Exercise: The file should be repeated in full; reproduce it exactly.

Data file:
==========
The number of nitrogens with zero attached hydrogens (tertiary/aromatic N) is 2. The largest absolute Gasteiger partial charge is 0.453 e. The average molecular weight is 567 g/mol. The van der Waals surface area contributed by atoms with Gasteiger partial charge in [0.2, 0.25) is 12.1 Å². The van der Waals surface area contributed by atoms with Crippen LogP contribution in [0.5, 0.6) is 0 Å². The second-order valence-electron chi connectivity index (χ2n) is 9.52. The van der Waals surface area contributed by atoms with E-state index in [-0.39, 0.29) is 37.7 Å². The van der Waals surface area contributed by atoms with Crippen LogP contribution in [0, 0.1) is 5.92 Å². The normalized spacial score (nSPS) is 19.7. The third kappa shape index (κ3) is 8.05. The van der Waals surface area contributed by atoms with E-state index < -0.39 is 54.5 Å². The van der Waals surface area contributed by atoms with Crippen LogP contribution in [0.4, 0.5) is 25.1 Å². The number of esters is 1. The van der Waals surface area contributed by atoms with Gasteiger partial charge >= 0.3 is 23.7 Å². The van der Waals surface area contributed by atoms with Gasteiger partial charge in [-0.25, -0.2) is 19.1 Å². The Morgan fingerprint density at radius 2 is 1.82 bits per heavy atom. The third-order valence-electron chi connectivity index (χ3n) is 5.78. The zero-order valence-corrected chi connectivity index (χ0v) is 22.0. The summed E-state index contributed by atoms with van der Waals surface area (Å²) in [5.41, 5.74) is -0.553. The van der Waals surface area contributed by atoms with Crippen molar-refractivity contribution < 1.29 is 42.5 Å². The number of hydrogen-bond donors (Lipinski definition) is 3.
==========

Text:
The number of nitrogens with zero attached hydrogens (tertiary/aromatic N) is 2. The largest absolute Gasteiger partial charge is 0.453 e. The average molecular weight is 567 g/mol. The van der Waals surface area contributed by atoms with Gasteiger partial charge in [0.2, 0.25) is 12.1 Å². The van der Waals surface area contributed by atoms with Crippen LogP contribution in [0.5, 0.6) is 0 Å². The second-order valence-electron chi connectivity index (χ2n) is 9.52. The van der Waals surface area contributed by atoms with E-state index in [-0.39, 0.29) is 37.7 Å². The van der Waals surface area contributed by atoms with Crippen LogP contribution in [0, 0.1) is 5.92 Å². The normalized spacial score (nSPS) is 19.7. The third kappa shape index (κ3) is 8.05. The van der Waals surface area contributed by atoms with E-state index < -0.39 is 54.5 Å². The van der Waals surface area contributed by atoms with Crippen LogP contribution in [0.4, 0.5) is 25.1 Å². The number of esters is 1. The van der Waals surface area contributed by atoms with Gasteiger partial charge >= 0.3 is 23.7 Å². The van der Waals surface area contributed by atoms with Gasteiger partial charge in [-0.25, -0.2) is 19.1 Å². The Morgan fingerprint density at radius 2 is 1.82 bits per heavy atom. The third-order valence-electron chi connectivity index (χ3n) is 5.78. The zero-order valence-corrected chi connectivity index (χ0v) is 22.0. The summed E-state index contributed by atoms with van der Waals surface area (Å²) in [5.41, 5.74) is -0.553. The van der Waals surface area contributed by atoms with Crippen molar-refractivity contribution < 1.29 is 42.5 Å². The number of hydrogen-bond donors (Lipinski definition) is 3.